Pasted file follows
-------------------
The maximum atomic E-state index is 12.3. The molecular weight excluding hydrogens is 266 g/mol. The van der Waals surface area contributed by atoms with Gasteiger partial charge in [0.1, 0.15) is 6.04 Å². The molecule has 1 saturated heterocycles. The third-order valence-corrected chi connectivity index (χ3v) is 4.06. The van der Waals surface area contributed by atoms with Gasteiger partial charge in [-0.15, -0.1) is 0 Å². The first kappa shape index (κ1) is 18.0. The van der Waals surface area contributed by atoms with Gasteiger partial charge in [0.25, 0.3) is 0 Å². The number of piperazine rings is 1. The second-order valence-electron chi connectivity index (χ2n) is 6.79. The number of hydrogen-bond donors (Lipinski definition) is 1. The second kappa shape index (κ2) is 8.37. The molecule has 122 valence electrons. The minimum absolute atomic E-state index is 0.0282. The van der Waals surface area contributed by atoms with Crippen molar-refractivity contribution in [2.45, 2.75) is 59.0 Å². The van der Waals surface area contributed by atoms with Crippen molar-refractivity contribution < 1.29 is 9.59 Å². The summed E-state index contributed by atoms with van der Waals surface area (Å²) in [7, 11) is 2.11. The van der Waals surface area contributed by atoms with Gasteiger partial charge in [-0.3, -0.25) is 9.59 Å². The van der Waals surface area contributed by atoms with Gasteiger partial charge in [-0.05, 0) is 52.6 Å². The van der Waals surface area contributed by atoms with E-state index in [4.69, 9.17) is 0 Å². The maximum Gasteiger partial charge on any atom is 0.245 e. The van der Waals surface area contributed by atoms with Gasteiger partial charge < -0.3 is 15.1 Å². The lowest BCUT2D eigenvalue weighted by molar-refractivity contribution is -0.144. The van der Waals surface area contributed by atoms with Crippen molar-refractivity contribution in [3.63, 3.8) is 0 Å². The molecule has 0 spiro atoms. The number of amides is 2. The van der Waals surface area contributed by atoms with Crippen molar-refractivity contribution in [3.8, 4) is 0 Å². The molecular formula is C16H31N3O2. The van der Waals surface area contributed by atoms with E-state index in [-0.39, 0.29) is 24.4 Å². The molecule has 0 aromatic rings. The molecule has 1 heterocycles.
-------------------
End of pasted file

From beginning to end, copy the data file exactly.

The maximum atomic E-state index is 12.3. The molecular weight excluding hydrogens is 266 g/mol. The van der Waals surface area contributed by atoms with Gasteiger partial charge in [0.1, 0.15) is 6.04 Å². The molecule has 1 saturated heterocycles. The third-order valence-corrected chi connectivity index (χ3v) is 4.06. The van der Waals surface area contributed by atoms with Gasteiger partial charge in [-0.15, -0.1) is 0 Å². The first kappa shape index (κ1) is 18.0. The van der Waals surface area contributed by atoms with Gasteiger partial charge in [0.25, 0.3) is 0 Å². The number of piperazine rings is 1. The second-order valence-electron chi connectivity index (χ2n) is 6.79. The number of hydrogen-bond donors (Lipinski definition) is 1. The second kappa shape index (κ2) is 8.37. The molecule has 122 valence electrons. The minimum absolute atomic E-state index is 0.0282. The van der Waals surface area contributed by atoms with Crippen molar-refractivity contribution in [2.45, 2.75) is 59.0 Å². The van der Waals surface area contributed by atoms with Crippen molar-refractivity contribution < 1.29 is 9.59 Å². The summed E-state index contributed by atoms with van der Waals surface area (Å²) in [7, 11) is 2.11. The van der Waals surface area contributed by atoms with Gasteiger partial charge in [-0.3, -0.25) is 9.59 Å². The van der Waals surface area contributed by atoms with Gasteiger partial charge in [-0.05, 0) is 52.6 Å². The van der Waals surface area contributed by atoms with E-state index in [4.69, 9.17) is 0 Å². The maximum Gasteiger partial charge on any atom is 0.245 e. The van der Waals surface area contributed by atoms with Gasteiger partial charge < -0.3 is 15.1 Å². The lowest BCUT2D eigenvalue weighted by molar-refractivity contribution is -0.144. The van der Waals surface area contributed by atoms with Crippen molar-refractivity contribution in [3.63, 3.8) is 0 Å². The molecule has 0 spiro atoms. The number of amides is 2. The van der Waals surface area contributed by atoms with Crippen molar-refractivity contribution in [3.8, 4) is 0 Å². The molecular formula is C16H31N3O2. The van der Waals surface area contributed by atoms with E-state index in [-0.39, 0.29) is 24.4 Å². The molecule has 0 aromatic rings. The molecule has 1 heterocycles.